Finding asset classes and sectors that have been stung by tapering chatter and the subsequent rise in 10-year Treasury yields is not difficult. Unfortunately, some of the asset classes that are most vulnerable to rising rates are also prized by income investors. That list includes utilities stocks, master limited partnerships, real estate investment trusts and preferred stocks.

Preferred stock ETFs were among the prime beneficiaries of the Federal Reserve’s near-zero interest rate policy. In search of yield and an asset class with bond-like qualities, investors in droves poured cash into preferred ETFs. The iShares U.S. Preferred Stock ETF (NYSEArca: PFF) now has $9.9 billion in assets under management. The PowerShares Financial Preferred Portfolio (NYSEArca: PGF) has over $1.5 billion in assets. It has taken the Market Vectors Preferred Securities ex Financials ETF (NYSEArca: PFXF) just 13 months to eclipse $146 million in assets. [Preferred Stock ETFs: An Alternative Yield Source]

Investors enjoyed solid returns and yields often in excess of 5% with those ETFs and others. That is until speculation the Federal Reserve would move taper its $85 billion-per-month bond-buying program started creeping into financial markets in May. The market value of preferred stocks are affected by changes in interest rates. When rates rise, prices on the investments go down, but the effect is less noticeable on preferred stocks than fixed-income assets. [Rising Rates Weigh on Preferred Stock ETFs]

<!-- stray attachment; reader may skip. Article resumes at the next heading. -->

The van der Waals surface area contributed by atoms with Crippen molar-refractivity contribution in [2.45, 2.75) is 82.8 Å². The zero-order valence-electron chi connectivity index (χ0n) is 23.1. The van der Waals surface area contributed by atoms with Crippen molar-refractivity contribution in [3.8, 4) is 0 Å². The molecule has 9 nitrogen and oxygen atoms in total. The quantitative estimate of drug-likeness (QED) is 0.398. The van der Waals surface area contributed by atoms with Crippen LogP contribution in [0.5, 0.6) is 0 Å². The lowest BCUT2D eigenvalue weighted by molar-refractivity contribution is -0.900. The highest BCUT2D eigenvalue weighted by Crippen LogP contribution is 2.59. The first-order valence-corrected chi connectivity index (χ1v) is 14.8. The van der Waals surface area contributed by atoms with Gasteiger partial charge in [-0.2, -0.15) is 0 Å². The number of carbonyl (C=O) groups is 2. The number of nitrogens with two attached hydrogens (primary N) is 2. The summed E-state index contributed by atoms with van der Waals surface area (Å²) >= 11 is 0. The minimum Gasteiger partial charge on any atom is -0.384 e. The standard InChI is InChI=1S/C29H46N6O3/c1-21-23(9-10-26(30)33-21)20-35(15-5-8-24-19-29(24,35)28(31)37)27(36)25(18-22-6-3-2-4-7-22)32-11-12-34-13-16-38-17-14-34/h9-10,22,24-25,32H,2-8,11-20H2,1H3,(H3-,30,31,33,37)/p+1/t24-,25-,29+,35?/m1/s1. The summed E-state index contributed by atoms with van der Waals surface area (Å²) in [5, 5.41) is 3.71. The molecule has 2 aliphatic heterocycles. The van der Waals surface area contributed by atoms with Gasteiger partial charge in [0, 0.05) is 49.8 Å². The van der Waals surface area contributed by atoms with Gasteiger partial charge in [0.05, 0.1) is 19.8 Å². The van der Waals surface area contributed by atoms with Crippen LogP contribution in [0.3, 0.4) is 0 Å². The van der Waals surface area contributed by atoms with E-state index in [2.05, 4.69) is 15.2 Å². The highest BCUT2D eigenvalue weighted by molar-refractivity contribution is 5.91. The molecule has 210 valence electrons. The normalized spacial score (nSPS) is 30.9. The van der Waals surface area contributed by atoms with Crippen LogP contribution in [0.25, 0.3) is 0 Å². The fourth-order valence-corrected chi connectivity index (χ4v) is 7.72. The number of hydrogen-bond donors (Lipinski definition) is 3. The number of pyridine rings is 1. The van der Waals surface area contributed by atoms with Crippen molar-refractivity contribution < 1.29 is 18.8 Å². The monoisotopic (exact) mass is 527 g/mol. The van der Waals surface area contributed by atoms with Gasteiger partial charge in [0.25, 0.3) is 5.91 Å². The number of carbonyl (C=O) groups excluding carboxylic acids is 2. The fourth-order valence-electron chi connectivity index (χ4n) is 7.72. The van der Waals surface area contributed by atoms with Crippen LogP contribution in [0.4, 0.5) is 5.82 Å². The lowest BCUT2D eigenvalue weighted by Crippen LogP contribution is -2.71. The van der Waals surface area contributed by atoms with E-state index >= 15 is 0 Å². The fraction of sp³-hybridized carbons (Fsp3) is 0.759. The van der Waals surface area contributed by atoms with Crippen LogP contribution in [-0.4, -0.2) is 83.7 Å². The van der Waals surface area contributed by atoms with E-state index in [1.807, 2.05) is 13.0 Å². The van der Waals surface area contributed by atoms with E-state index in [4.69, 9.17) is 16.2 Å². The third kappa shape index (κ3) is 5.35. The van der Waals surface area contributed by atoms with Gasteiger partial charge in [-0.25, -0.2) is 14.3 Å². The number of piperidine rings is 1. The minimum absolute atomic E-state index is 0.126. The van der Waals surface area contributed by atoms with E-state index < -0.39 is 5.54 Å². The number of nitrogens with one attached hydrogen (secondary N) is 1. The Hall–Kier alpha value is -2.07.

Over the past 90 days, PFF is off 9.5% while PGF has tumbled 10.2%. PFXF excludes bank stocks, a group most preferred ETFs are heavily allocated to, but the fund’s almost 30% weight to REITs is proving problematic. REITs have also been stung by rising rates, sending PFXF down 11% over the past three months. [Rising Interest Rates Burn Mortgage REIT ETFs]

Preferred ETFs may have another problem: A wide divergence from common stocks as measured by the S&P 500. The divergence is surprising because the two asset classes are more intimately correlated than some investors may believe.

As of August 15, the relative return gap for stocks over preferreds was 17%, “all of which has taken place over the last three months since early May. It should be noted that the last time that common stocks were experiencing a comparable performance gap over preferred stocks was back in late 2007 when the stock market was reaching new highs while the preferred stock market was in steady retreat.” according to Eric Parnell of Gerring Wealth Management.